Fortunately, some of that work, at least, had been done for me: I borrowed the basic framework from Brave Halfling's Delving Deeper: Skill Systems. But I didn't want a 'skill rank' system, although I did want my players to be able to decide - at least in part - where they were more competent. So I settled on skill points, and a table containing 5 levels of proficiency that improve as one advances in levels. The table works exactly like the Saving Throw tables in Labyrinth Lord, but the column used is a function of how many skill points a character has in a particular skill. The categories - and the number of points required to qualify - are as follows: 

Unschooled 0 skill points

Familiar 1-5 skill points

Practiced 6-12  skill points

Experienced 13-19 skill points

Mastered 20 or more skill points












































Characters accumulate skill points - and allocate them - as they level up, but they also get boosts from various sources during character generation: Backgrounds, Culture/Lineage and Class. All up, characters get a total of 70 skill points plus 4 per level. Given that there is a reasonably large number of skills, it's pretty hard to master more than a couple - especially being as how I've added in some Combat Maneuvers and Weapon Competencies (of which more later). 

One last thing about this system: no matter how many points your Magic-User spends on the Stealth skill, they are extremely unlikely to outperform a Thief, especially at higher levels. Thieves add half their level (rounded up) to Stealth checks to Move Silently and Hide in Shadows. but the Magic-User can, at least, have a chance of successful skulking.

The skills - most of which are self-explanatory (which will not, of course, stop me from elaborating on them in the next post) - are listed below: they're the bastard child of Fantastic Heroes & Witchery, Pathfinder and the Delving Deeper book referred to above.

Arcana, Athletics, Brawn, Concentration, Deception, Detection, Endurance, Expression, Etiquette, Healing, Legerdemain, Lore, Manipulation, Mechanics, Movement, Nature, Religion, Riding, Stealth  Streetwise.

Actually, this information is already out of date - stuff being constantly refined, trimmed, elaborated. I've realised, essentially, that I'm creating a new game (Heartbreaker, anyone?), albeit one with a B/X engine, mediated by the rules in Labyrinth Lord.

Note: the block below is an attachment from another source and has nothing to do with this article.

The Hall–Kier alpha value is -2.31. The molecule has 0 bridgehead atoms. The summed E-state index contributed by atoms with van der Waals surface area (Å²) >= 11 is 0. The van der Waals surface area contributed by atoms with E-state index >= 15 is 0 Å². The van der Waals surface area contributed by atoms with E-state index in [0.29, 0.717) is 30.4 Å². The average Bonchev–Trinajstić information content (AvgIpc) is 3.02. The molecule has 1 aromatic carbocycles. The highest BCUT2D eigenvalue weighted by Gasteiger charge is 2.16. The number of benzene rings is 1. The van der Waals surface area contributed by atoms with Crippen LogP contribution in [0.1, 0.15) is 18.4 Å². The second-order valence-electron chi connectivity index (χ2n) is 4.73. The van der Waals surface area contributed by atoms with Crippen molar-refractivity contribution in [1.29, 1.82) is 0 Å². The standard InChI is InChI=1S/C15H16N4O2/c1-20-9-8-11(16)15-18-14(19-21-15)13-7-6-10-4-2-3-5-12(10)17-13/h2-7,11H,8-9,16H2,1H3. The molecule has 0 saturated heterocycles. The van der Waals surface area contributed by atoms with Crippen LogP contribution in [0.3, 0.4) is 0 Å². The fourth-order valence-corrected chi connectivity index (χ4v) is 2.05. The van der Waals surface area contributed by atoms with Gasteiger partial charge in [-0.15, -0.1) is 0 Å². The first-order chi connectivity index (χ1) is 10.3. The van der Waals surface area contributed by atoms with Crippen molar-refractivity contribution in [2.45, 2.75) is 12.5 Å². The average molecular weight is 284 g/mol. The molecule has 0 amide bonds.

A Tavern by the Docks: The Hag on the Hill

Kambyra Town is famed for its many taverns, although many are little more than smoke-clogged hovels, where throngs of flies die in the beer vats and blood and bruises tend to be more common than bread and broth.

The Hag on the Hill is different: carved out of the rock of the Claw, it faces north-west across the busy harbour of Noriklo, and its brightly-painted facade is often the first thing new arrivals note as their ship enters the bay. The Hag is also noteworthy for its degree of safety – at least compared to most of its competitors – and the excellence of its beer and its rum. The food is serviceable, the card tables busy and the private booths suitably private. 

But what makes the Hag most unique is its reputation as a neutral ground, where all are welcome – as long as they keep the peace – to drink, dine, scheme and trade. Here, one can find colonial functionaries meeting with smugglers, traders in stolen goods dickering with heavily disguised nobles and mercenary captains hammering out deals with guildmasters. It is also a great, although expensive, place for newcomers to find work, be it guarding a caravan to the Interior, laying a troubled spirit to rest in a docklands doss-house, hunting brigands in the Dustlands or searching out a secret shrine, home to a cache of stolen scrolls, in the forlorn shores to the south-east.

The Hag owes its singular status to the foresight of its owner, Menzoviros Baine, a grizzled old Kanastasi rogue with Giantish heritage. Having achieved considerable success in foreign parts as an adventurer, he and two of his colleagues found themselves in Kambyra three decades ago and decided to settle there. The three set up their first tavern in the shadow of the Claw and, after managing to hold their own against all comers, thanks to judicious use of bribery, threats, blackmail, magic and occasional violence, they established the Hag as Kambyra’s premier den of intrigue. It is now guaranteed immunity from harassment – legal or extralegal – by virtue of the fact that a highly-factionalised and rather lawless city like Kambyra Town needs such a venue. An unwritten, unofficial compact protects both tavern and patrons (at least until they leave the premises!), backed up by the well-documented skill and capability of Menzoviros and his partner, the somewhat flinty monk-sorceress Thalaea Vathekk (the third member of the trio that first came to Kambyra, Royben Zash, left Kambyra Town long ago, with rumours of feuding – and of demonic pacts – in his wake. He has not been seen since).